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Candidate mailings criticized

October 17, 2010
Observer Today


Special to the OBSERVER

It is likely the campaign for the 150th state assembly seat has reached your mailbox.

In a series of letter-sized mailings, supporters of Nancy Bargar have highlighted some of the key ideas expressed in her campaign. But her opposition has not been silent over the content appearing in many mailboxes throughout the district.

One of the first to circulate shows an image of a mock check card bearing the title Chautauqua families, and the boldface message above reads "Chautauqua County families can't afford to be Albany's ATM."

"State property taxes grew a staggering 73 percent from 1998 to 2008, which is more than twice the rate of inflation," it reads, adding Bargar is the candidate that supports a property tax cap.

However, in a phone interview, Andy Goodell, Republican candidate, said it was a curious assertion to be made from the incumbent majority party. He said the mailing omits the last two years of legislative activity, when he says Democrats in the Assembly raised taxes by $14 billion.

"We are their ATM because they are the ones in power," said Goodell, "Every single Republican in the Assembly voted against these tax increases."

Allan Hendrickson, chairman of the Chautauqua County Republican Party, submitted his own comments in a letter to the newspaper.

"To add insult to injury, the Assembly Democrats also voted to impose sales taxes on all clothing purchases, just in time to hurt every family that is struggling to make ends meet at Christmas time. This tax will drive many our families clothing purchases out of our county. Isn't it ironic that one of the Nancy Bargar's brochures says 'Nancy Bargar knows any tax increase, no matter how small, will be felt by Chautauqua's hardworking families-people already struggling under heavy taxes and a barren job market' when her fellow Democrats have just recently added the clothing tax to our tax burden."

In a written response to her opponents, Bargar said she is running an independent campaign that does not have to conform with her colleagues across the state.

"I don't agree with every policy decision of every member of my party," she states, "the same way that I would hope (Goodell) might not agree with the statements and positions of every member of his party."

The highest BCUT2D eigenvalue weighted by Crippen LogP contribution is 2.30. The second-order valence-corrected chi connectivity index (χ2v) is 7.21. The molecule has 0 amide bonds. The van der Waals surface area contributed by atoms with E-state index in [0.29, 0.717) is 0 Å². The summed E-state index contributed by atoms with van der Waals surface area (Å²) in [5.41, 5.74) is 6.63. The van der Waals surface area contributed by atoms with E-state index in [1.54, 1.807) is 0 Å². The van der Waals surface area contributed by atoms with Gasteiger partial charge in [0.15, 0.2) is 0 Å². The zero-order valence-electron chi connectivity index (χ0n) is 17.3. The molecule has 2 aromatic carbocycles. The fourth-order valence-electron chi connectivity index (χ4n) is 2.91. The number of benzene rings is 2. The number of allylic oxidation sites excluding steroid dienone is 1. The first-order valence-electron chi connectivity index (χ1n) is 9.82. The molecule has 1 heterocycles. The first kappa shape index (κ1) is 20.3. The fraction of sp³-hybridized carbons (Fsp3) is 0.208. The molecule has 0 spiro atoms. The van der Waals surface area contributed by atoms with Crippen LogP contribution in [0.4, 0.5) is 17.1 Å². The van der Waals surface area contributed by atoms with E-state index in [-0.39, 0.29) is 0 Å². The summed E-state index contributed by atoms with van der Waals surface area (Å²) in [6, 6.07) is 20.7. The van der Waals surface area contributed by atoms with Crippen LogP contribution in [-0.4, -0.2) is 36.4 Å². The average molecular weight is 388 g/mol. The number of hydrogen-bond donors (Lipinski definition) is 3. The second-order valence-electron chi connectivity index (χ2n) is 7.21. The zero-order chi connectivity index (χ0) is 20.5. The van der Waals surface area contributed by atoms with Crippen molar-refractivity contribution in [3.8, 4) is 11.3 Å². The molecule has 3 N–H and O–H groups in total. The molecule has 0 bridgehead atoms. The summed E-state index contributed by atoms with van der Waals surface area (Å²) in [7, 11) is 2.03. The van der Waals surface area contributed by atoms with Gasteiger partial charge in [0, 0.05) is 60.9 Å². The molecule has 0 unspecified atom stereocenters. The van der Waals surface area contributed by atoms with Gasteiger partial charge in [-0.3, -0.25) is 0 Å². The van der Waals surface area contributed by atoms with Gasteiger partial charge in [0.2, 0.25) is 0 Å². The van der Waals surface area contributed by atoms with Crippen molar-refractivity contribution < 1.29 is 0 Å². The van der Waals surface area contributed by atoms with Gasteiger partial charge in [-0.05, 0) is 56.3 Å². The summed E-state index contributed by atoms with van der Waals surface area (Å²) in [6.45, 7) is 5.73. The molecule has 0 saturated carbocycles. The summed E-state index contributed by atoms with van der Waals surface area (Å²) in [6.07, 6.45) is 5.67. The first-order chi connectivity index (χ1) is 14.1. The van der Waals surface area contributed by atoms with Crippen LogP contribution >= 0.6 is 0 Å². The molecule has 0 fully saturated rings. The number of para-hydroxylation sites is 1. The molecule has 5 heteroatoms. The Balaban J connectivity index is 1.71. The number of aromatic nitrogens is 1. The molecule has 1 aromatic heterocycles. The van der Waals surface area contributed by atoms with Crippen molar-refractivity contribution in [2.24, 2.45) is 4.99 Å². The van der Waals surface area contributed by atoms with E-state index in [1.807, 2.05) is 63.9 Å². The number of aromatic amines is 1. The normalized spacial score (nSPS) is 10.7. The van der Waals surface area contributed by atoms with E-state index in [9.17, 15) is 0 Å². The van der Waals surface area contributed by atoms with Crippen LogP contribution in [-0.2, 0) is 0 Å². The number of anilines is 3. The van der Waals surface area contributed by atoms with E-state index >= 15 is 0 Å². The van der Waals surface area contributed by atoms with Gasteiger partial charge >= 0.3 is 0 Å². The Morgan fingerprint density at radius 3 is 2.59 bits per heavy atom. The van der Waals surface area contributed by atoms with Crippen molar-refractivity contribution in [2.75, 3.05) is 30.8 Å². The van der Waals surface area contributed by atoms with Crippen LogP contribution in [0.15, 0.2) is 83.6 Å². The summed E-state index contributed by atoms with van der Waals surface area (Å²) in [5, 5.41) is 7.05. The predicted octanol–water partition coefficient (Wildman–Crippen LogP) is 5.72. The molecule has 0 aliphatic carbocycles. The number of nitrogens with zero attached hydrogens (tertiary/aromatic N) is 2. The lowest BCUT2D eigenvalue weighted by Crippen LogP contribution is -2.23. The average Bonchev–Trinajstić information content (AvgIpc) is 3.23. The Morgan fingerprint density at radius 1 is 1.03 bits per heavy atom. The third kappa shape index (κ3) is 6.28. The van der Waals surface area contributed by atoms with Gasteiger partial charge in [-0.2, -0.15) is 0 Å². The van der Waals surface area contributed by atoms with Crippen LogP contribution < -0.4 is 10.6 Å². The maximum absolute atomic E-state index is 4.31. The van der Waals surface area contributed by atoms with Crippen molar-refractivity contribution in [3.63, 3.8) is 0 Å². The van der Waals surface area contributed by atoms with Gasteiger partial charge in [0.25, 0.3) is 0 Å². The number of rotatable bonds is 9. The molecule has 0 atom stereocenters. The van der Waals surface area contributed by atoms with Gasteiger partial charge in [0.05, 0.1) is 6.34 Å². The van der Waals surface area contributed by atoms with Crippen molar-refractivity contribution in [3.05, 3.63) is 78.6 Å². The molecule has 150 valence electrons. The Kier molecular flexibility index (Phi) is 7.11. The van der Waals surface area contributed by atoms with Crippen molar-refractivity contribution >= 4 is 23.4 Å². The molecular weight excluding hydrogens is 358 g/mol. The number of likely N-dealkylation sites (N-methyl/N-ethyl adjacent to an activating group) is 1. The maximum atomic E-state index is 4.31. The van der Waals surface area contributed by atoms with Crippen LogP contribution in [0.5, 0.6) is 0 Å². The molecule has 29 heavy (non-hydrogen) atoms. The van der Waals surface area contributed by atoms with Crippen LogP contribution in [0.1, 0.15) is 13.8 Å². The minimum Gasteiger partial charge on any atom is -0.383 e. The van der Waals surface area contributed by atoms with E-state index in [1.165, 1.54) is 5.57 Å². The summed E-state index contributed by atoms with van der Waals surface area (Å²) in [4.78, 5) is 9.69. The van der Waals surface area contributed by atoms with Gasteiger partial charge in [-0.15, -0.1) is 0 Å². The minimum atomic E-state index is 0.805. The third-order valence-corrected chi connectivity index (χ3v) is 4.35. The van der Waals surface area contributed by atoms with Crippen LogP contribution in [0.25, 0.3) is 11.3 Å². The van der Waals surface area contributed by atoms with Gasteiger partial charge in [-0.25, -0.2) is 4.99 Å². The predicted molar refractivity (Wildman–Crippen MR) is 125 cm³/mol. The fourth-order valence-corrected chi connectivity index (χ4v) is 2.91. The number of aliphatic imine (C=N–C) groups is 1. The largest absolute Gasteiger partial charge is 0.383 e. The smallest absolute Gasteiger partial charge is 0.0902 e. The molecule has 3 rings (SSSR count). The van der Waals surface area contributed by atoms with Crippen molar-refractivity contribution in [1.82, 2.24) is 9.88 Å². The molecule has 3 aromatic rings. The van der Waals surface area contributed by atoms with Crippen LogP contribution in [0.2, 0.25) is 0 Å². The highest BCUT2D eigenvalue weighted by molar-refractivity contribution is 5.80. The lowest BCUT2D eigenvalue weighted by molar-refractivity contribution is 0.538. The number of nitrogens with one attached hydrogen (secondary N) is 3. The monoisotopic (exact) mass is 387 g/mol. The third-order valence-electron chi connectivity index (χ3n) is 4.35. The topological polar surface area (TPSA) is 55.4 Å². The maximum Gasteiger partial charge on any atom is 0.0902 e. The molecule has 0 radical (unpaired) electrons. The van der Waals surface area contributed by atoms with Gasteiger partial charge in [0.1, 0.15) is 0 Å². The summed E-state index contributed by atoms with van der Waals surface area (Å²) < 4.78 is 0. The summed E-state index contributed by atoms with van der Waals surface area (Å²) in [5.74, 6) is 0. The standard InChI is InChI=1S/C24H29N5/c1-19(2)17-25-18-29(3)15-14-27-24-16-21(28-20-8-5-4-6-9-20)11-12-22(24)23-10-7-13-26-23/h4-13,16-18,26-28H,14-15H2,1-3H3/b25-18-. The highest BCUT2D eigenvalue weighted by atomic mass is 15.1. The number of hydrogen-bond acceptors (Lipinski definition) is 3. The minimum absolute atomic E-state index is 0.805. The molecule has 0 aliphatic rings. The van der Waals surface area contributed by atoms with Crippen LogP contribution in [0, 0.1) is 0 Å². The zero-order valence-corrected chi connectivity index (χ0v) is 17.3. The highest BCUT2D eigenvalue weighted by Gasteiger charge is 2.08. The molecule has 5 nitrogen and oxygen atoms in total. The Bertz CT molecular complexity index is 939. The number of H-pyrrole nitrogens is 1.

A second mailer states Ms. Bargar is fighting to lower sales taxes so county residents can afford to shop locally. The same document highlights Goodell's involvement in the state's campaign to track county residents who made out-of-state purchases in 1992.

"Do you remember that as county executive, Andy Goodell had Chautauqua County families followed and our license plates photographed while we shopped in Pennsylvania malls?" the mailer reads, "Then we got letter demanding we pay tax on our purchases."

In a recent debate conducted at The Post-Journal, Goodell said James Wexler, state tax commissioner, confirmed to reporters the tax department in Albany decided to implement the "tax spying" idea. He referred to articles from the local newspaper.

"To run ads to say that I convinced him to do this is flat out wrong," he said. "I never denied suggesting an informational program advising people what the current (tax) law was. That's not what they did."

But Ms. Bargar countered with articles of her own. In January 1993, the Evening Observer reported "Mr Goodell has not denied that he suggested the 'experiment' in educating cross-border shoppers about their obligations, although he has emphasized it was just one of a series of ideas for giving New York merchants 'a level playing field' when competing with retailers in Pennsylvania."

A contemporary article in the Buffalo News cites Wexler's own claim that Goodell suggested tracking vehicles across state lines and sending out letters.

Goodell responded to claims made in another mailer that he was paid nearly $100,000 in 2007 as a lobbyist for an Australian firm seeking to redevelop a casino and raceway in New York City.